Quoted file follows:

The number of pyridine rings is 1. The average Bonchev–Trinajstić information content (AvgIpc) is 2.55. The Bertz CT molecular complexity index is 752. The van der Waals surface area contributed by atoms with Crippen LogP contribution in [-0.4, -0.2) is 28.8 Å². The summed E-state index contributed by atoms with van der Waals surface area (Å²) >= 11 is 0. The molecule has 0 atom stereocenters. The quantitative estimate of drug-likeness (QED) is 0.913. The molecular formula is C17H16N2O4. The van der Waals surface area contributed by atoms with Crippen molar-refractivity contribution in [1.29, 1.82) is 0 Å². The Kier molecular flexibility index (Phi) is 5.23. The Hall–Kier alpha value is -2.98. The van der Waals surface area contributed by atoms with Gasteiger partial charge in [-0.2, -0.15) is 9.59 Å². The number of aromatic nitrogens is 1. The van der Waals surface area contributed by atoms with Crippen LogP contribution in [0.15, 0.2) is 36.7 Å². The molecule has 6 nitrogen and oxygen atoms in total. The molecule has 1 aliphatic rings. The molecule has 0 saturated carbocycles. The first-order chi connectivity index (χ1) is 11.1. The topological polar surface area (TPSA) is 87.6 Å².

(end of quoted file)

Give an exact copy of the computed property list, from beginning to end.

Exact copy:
The number of pyridine rings is 1. The average Bonchev–Trinajstić information content (AvgIpc) is 2.55. The Bertz CT molecular complexity index is 752. The van der Waals surface area contributed by atoms with Crippen LogP contribution in [-0.4, -0.2) is 28.8 Å². The summed E-state index contributed by atoms with van der Waals surface area (Å²) >= 11 is 0. The molecule has 0 atom stereocenters. The quantitative estimate of drug-likeness (QED) is 0.913. The molecular formula is C17H16N2O4. The van der Waals surface area contributed by atoms with Crippen molar-refractivity contribution in [1.29, 1.82) is 0 Å². The Kier molecular flexibility index (Phi) is 5.23. The Hall–Kier alpha value is -2.98. The van der Waals surface area contributed by atoms with Gasteiger partial charge in [-0.2, -0.15) is 9.59 Å². The number of aromatic nitrogens is 1. The van der Waals surface area contributed by atoms with Crippen LogP contribution in [0.15, 0.2) is 36.7 Å². The molecule has 6 nitrogen and oxygen atoms in total. The molecule has 1 aliphatic rings. The molecule has 0 saturated carbocycles. The first-order chi connectivity index (χ1) is 11.1. The topological polar surface area (TPSA) is 87.6 Å².